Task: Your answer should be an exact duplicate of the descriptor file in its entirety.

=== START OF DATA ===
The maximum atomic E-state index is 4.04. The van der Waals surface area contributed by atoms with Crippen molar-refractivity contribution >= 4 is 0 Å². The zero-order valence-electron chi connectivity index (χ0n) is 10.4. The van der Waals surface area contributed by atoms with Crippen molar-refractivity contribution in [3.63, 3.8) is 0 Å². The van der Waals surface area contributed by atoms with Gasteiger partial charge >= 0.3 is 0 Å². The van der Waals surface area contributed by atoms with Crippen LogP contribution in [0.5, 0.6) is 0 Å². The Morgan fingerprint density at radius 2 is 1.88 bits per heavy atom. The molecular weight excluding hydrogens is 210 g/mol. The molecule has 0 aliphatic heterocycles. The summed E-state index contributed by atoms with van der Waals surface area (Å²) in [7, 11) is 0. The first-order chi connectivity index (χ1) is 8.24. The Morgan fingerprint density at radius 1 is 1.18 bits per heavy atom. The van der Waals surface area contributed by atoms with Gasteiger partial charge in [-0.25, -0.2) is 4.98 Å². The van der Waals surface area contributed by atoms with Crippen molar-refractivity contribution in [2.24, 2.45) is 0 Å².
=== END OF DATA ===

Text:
The maximum atomic E-state index is 4.04. The van der Waals surface area contributed by atoms with Crippen molar-refractivity contribution >= 4 is 0 Å². The zero-order valence-electron chi connectivity index (χ0n) is 10.4. The van der Waals surface area contributed by atoms with Crippen molar-refractivity contribution in [3.63, 3.8) is 0 Å². The van der Waals surface area contributed by atoms with Gasteiger partial charge >= 0.3 is 0 Å². The van der Waals surface area contributed by atoms with Crippen LogP contribution in [0.5, 0.6) is 0 Å². The Morgan fingerprint density at radius 2 is 1.88 bits per heavy atom. The molecular weight excluding hydrogens is 210 g/mol. The molecule has 0 aliphatic heterocycles. The summed E-state index contributed by atoms with van der Waals surface area (Å²) in [7, 11) is 0. The first-order chi connectivity index (χ1) is 8.24. The Morgan fingerprint density at radius 1 is 1.18 bits per heavy atom. The van der Waals surface area contributed by atoms with Gasteiger partial charge in [-0.25, -0.2) is 4.98 Å². The van der Waals surface area contributed by atoms with Crippen molar-refractivity contribution in [2.24, 2.45) is 0 Å².